El Rinconcito Equatoriano is an Ecuadorian restaurant in Irving Park whose walls are covered in artisan paintings and artifacts.
Fans wore yellow shirts, screamed into their TVs, and cheered as if their lives were at stake. We were eating traditional Ecuadorian food while sipping coffee and beer. Salchipapa, fries and hot dogs, or Boron de Verde, Plantain-based dish.
For many of them, Sunday has become a day of celebration. Soccer fans all over Chicago and around the world huddled on the edge of their seats as Ecuador defeated hosts Qatar 2–0 at Worlds in his Cup debut.
Just before 8:30 am, outside the Grove Pub down the road, fans lined up in the freezing cold to the door. Some wore Ecuadorian flags, others sipped hot coffee.
Once inside, siblings Felipe Calvo, 33, and Michelle Calvo, 28, from Guayaquil, Ecuador, expressed their excitement about the team’s roster (a mixture of old and new players), while Michelle Calvo was playing during the tournament. I have become more confident in my country’s potential. .
“This time around, maybe I’ll be on Sweet 16,” she said. That means her final 16 teams (the top two teams in each group) to enter the knockout stage.
They also discussed recent controversies surrounding the Qatari government and its treatment of migrant workers and the LGBTQ community.
“Especially in a disenfranchised country like Qatar, it makes sense that there would be all these protests for human rights, because as opposed to fixing what’s going on in the country right now. , because the focus is on where the money is,” said Michelle Carbo.
Matthew Sand, 27, booed Gianni Infantino as the FIFA president shared some introductory words before the match. “Shut up,” he yelled across the sports bar, his team his USA shirt visible from under his jacket.
“No one really supports this World Cup,” Sand told the Tribune. But people will still watch tournaments, he added.
“Ecuador! Ecuador! Ecuador!” erupted throughout the facility when Ecuador’s Ener Valencia scored a goal against Qatar within the first three minutes of the match. However, moans cut through the electric atmosphere as the referee ruled out the goal after a lengthy review of offsides.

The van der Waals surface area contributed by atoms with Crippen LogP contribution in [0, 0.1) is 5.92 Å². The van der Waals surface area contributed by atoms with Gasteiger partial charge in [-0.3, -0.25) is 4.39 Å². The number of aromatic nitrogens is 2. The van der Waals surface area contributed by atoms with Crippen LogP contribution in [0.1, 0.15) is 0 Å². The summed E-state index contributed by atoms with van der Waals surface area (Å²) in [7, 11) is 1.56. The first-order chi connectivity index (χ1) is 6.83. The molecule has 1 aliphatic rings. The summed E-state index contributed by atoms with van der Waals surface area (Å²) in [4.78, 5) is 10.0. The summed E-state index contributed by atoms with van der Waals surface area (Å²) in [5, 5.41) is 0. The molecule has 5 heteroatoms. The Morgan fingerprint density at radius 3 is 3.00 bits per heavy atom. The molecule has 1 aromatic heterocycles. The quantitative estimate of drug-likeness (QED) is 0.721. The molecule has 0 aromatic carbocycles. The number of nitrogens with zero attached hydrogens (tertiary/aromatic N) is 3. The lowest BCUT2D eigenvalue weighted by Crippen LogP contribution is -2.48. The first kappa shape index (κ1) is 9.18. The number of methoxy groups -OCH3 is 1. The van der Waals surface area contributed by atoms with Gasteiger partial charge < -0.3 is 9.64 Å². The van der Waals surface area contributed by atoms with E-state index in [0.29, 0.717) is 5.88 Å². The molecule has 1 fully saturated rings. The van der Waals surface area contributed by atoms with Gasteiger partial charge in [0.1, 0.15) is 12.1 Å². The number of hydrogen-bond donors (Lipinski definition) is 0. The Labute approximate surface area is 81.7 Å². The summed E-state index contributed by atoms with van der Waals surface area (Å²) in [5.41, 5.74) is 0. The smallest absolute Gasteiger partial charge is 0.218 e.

Mandy Mendoza, 30, from Arausi, Ecuador, showed up at the Globe Theater just before the match started. Her mom was raised in Quito and her dad in Guayaquil.
Mendoza expressed cautious optimism for her team, stating that they are “performing better this year.”
“Ecuador doesn’t always get to the World Cup,” she added.
At El Rinconcito Ecuatoriano, fans of all ages sat and ate with their eyes glued to one TV. Patrons joked and laughed it off, even though we had technical issues with the TV shutting down a few times. In the end, their side was victorious — Ecuador’s Valencia had scored two more goals by his 31st minute.
The small but energetic group at the restaurant jumped with joy when the ball rolled off the field and finally after 90 minutes and extra time.
“I was a little nervous because they say it’s hard to win the first match,” said Estefania Escudero, 26, whose family is from Quito. “But I’m very happy to win. It’s great to have this feeling all the time.”
Nicole Constante, 20, a student at the University of Illinois at Chicago and her cousin from Quito, said Ecuador’s young players proved people wrong.
“I think people didn’t believe they were going to succeed,” Constante said. “They were young, but they were able to prove the opposite.”
However, Escudero added that her team is only getting more competitive. Ecuador are currently playing against the Netherlands. 8th place in the world, on Friday.
https://www.chicagotribune.com/sports/soccer/ct-world-cup-ecuador-fans-20221120-y2pwbtelfja4lgrcjabp322ely-story.html#ed=rss_www.chicagotribune.com/arcio/rss/category/news/ Ecuadorian fans celebrating their first win in Chicago